46. Ufomammut, Ecate

ufomammut (Photo by Andrea Tomas Prato)

Very, very much looking forward to hearing Ecate, the newest outing from Ufomammut and their “second” album for Neurot Recordings behind the 2012 two-parter Oro (reviews here and here). Why is kind of a silly question — new Ufomammut is its own excuse for anticipation — but truth be told, they’ve always managed to get bigger-sounding and more expansive with each LP, and after having to break their last album in half and release the two pieces months apart from each other, I’m dying to know where they go with Ecate, what shifts in their sound the last couple years — including last year, which was their 15th anniversary — have brought and where in the cosmos they might be headed now. Ufomammut on Thee Facebooks, Neurot Recordings.

47. Valkyrie, TBA

valkyrie

During what I guess we’ll call Valkyrie‘s original run, the Virginia two-guitar four-piece released a pair of albums, 2006’s Valkyrie and 2008’s Man of Two Visions – both of which were reissued through MeteorCity in 2010 — before guitarist Peter Adams, who founded the band with his brother, guitarist/vocalist Jake Adams, got signed to Relapse with his other group, Baroness. Now back with Earthling‘s Alan Fary on bass and drummer Warren Hawkins, they’ve got their new LP recorded with Sanford Parker and reportedly in the can for an early 2015 release, also through Relapse. They’ll no doubt be greeted as heroes when they play the Maryland Doom Fest in June, and understandably so. Valkyrie on Thee Facebooks, Relapse Records.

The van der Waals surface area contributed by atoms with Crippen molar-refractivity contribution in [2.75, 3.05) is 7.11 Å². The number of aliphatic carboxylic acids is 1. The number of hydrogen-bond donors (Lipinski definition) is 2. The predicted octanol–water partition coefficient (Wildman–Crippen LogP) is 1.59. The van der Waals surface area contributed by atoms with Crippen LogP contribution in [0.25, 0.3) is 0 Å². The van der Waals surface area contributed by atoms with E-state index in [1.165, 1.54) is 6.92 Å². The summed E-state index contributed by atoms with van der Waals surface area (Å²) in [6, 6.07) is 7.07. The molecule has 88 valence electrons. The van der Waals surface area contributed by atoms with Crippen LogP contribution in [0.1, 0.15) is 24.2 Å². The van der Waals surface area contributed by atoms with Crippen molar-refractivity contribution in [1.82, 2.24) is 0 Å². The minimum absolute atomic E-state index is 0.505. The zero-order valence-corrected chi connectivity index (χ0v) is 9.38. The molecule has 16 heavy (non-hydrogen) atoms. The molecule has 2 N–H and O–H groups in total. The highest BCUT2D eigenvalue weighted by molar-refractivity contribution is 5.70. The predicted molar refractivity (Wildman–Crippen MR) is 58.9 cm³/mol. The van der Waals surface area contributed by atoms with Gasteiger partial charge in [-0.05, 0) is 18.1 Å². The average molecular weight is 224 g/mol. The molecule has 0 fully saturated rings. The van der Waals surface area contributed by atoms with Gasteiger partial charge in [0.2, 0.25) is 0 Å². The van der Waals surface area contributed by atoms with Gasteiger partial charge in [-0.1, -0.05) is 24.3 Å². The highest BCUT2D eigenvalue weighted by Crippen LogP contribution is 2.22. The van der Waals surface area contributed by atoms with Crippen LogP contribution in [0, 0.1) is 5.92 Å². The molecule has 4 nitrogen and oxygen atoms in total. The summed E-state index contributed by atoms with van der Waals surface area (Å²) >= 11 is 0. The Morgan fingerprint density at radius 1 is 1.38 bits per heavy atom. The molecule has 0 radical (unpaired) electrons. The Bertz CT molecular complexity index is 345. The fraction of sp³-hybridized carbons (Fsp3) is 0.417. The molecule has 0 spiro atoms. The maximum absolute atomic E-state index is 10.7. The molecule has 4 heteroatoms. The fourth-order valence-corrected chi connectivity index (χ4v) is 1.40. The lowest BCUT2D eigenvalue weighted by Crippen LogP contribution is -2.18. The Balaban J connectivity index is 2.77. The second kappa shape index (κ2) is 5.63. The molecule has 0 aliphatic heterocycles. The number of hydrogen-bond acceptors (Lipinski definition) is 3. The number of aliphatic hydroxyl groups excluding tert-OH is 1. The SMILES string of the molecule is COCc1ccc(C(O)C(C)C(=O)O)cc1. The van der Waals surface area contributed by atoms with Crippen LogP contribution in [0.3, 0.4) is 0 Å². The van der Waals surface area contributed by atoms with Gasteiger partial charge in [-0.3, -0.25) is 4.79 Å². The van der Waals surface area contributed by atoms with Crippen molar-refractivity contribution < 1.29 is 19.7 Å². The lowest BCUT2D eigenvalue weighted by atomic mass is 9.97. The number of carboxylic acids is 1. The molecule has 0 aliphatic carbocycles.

48. VA, Electric Ladyland Redux & The Best of James Marshall Hendrix

various artists the best of james marshall hendrix

Magnetic Eye Records launched a Kickstarter campaign last fall with the ambitious aim of paying homage to Jimi Hendrix by having current heavy rock artists (ElderEarthlessWo FatGozu and more; full list here) re-record Electric Ladyland in its entirety. The project, on track to be released this year to coincide with what would’ve been Hendrix‘s 73rd birthday in November, expanded to include a tribute best-of collection as well, and has grown in repute ahead of its actually being issued to stand as a gathering of some of the finest the underground has to offer playing some of the best rock and roll ever crafted. From the idea to the impending reality of it, there’s really no arguing with this one. Magnetic Eye Records on Thee Facebooks, Magnetic Eye webstore.